Between 8am to 2pm yesterday, 51mm of rain were recorded by the weather office. This is the highest total in a day so far this year.
As of 2pm yesterday, total rainfall recorded on Rarotonga for the month so far was 78.4mm and with the rain expected to continue until late last night, the weather office expected it to cross the 100mm mark.
Cook Islands Meteorological Service director Arona Ngari said the average rainfall for March was 188mm.
“Last year around this time, we had recorded 362mm of rain which was double the amount of average rainfall for March,” Ngari said.
“But if you look at these figures, we are still way below the average mark and given the drought conditions because of the El Nino weather pattern, weather like this (rain) is a blessing in disguise for the country.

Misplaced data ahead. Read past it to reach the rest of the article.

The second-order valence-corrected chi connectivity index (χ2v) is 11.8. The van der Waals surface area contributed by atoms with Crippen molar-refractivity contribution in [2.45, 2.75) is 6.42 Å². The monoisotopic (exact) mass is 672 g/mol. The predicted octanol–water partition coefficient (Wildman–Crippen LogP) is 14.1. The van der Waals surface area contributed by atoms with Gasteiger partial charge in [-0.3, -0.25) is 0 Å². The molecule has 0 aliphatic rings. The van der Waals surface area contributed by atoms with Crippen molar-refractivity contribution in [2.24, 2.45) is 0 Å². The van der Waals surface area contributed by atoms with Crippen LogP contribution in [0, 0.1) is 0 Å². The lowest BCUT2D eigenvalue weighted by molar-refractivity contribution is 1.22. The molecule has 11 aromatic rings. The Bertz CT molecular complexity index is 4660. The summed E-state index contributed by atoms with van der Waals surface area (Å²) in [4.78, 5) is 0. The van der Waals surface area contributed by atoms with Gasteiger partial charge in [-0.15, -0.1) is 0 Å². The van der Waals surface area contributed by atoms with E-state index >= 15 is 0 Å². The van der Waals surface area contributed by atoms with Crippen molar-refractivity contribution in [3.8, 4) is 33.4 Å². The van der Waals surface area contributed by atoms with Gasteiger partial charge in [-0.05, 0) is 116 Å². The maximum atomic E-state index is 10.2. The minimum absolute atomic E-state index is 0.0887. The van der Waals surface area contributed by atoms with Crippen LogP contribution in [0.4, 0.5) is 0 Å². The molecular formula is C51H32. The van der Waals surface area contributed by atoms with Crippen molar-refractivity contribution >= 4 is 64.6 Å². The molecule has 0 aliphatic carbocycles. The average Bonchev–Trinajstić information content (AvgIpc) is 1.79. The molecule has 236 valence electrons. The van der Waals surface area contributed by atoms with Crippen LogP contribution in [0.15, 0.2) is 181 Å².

“The maximum rainfall for the month of March is 470mm which we recorded during a La Nina period in 2007.”
Ngari predicted rain would continue for a couple of days because of a trough of low pressure which has been hovering over southern and northern Cook Islands since last week.
Occasional rain, heavy at times, and few thunderstorms with moderate northeast winds, seas and southeast swells have been forecast for Rarotonga.
“People need to be cautious of odd floods around the place and ensure they boil their drinking water, especially during the rainy period,” Ngari said.
Cook Islands alongside other countries in the region are under the spell of El Nino which has affected local weather patterns since the beginning of last year.
Long standing droughts and cyclones were predicted for the Pacific region.
Ngari said although the cyclone season was coming to an end, people should remain vigilant in the coming weeks.
“Some cyclones begin to form in low pressure systems but dissipate instead of intensifying. However, this doesn’t mean we become complacent.”